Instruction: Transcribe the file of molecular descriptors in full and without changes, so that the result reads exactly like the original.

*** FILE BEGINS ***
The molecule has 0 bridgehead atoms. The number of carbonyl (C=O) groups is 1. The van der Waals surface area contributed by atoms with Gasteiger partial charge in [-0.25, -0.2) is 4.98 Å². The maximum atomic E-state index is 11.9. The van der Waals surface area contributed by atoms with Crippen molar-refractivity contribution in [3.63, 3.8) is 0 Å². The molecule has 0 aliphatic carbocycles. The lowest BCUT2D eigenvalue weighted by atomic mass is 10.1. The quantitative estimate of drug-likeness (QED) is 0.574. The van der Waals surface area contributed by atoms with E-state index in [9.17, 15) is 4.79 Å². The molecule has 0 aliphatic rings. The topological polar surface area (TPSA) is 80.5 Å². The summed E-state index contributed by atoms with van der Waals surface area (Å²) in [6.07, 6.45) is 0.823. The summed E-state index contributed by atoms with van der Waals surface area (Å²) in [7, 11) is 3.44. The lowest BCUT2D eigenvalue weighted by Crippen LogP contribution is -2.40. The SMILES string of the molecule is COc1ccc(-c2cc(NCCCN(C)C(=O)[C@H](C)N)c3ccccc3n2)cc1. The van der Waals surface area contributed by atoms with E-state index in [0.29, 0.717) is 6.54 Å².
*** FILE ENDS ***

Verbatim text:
The molecule has 0 bridgehead atoms. The number of carbonyl (C=O) groups is 1. The van der Waals surface area contributed by atoms with Gasteiger partial charge in [-0.25, -0.2) is 4.98 Å². The maximum atomic E-state index is 11.9. The van der Waals surface area contributed by atoms with Crippen molar-refractivity contribution in [3.63, 3.8) is 0 Å². The molecule has 0 aliphatic carbocycles. The lowest BCUT2D eigenvalue weighted by atomic mass is 10.1. The quantitative estimate of drug-likeness (QED) is 0.574. The van der Waals surface area contributed by atoms with E-state index in [9.17, 15) is 4.79 Å². The molecule has 0 aliphatic rings. The topological polar surface area (TPSA) is 80.5 Å². The summed E-state index contributed by atoms with van der Waals surface area (Å²) in [6.07, 6.45) is 0.823. The summed E-state index contributed by atoms with van der Waals surface area (Å²) in [7, 11) is 3.44. The lowest BCUT2D eigenvalue weighted by Crippen LogP contribution is -2.40. The SMILES string of the molecule is COc1ccc(-c2cc(NCCCN(C)C(=O)[C@H](C)N)c3ccccc3n2)cc1. The van der Waals surface area contributed by atoms with E-state index in [0.29, 0.717) is 6.54 Å².